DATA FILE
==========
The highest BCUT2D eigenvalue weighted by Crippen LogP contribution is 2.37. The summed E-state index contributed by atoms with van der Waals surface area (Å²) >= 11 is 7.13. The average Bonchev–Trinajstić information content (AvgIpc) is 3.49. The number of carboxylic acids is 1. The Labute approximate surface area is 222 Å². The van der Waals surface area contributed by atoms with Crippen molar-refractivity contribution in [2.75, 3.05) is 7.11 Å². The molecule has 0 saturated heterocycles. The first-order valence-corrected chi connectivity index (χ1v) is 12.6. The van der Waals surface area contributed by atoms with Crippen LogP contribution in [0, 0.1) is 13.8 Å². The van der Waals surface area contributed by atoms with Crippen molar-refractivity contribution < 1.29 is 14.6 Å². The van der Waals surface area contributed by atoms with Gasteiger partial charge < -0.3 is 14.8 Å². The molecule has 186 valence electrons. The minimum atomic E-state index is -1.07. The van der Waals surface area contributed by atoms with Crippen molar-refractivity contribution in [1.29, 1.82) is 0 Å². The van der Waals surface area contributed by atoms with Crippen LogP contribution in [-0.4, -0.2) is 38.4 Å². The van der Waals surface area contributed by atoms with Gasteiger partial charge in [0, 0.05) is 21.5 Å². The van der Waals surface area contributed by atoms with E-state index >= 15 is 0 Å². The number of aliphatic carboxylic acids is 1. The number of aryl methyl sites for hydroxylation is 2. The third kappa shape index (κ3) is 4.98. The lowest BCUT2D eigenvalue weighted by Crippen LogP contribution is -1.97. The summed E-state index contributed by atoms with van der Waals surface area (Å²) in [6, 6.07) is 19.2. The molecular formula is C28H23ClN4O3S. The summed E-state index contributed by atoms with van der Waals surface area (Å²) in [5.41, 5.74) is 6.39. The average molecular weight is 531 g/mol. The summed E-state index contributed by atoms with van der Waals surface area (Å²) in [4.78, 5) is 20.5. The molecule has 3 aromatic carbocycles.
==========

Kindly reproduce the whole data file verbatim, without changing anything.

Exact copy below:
The highest BCUT2D eigenvalue weighted by Crippen LogP contribution is 2.37. The summed E-state index contributed by atoms with van der Waals surface area (Å²) >= 11 is 7.13. The average Bonchev–Trinajstić information content (AvgIpc) is 3.49. The number of carboxylic acids is 1. The Labute approximate surface area is 222 Å². The van der Waals surface area contributed by atoms with Crippen molar-refractivity contribution in [2.75, 3.05) is 7.11 Å². The molecule has 0 saturated heterocycles. The first-order valence-corrected chi connectivity index (χ1v) is 12.6. The van der Waals surface area contributed by atoms with Crippen LogP contribution in [0, 0.1) is 13.8 Å². The van der Waals surface area contributed by atoms with Crippen molar-refractivity contribution < 1.29 is 14.6 Å². The van der Waals surface area contributed by atoms with Gasteiger partial charge < -0.3 is 14.8 Å². The molecule has 186 valence electrons. The minimum atomic E-state index is -1.07. The van der Waals surface area contributed by atoms with Crippen molar-refractivity contribution in [1.29, 1.82) is 0 Å². The van der Waals surface area contributed by atoms with Crippen LogP contribution in [-0.4, -0.2) is 38.4 Å². The van der Waals surface area contributed by atoms with Gasteiger partial charge in [0, 0.05) is 21.5 Å². The van der Waals surface area contributed by atoms with E-state index >= 15 is 0 Å². The number of aliphatic carboxylic acids is 1. The number of aryl methyl sites for hydroxylation is 2. The third kappa shape index (κ3) is 4.98. The lowest BCUT2D eigenvalue weighted by Crippen LogP contribution is -1.97. The summed E-state index contributed by atoms with van der Waals surface area (Å²) in [6, 6.07) is 19.2. The molecular formula is C28H23ClN4O3S. The summed E-state index contributed by atoms with van der Waals surface area (Å²) in [5.41, 5.74) is 6.39. The average molecular weight is 531 g/mol. The summed E-state index contributed by atoms with van der Waals surface area (Å²) in [4.78, 5) is 20.5. The molecule has 3 aromatic carbocycles.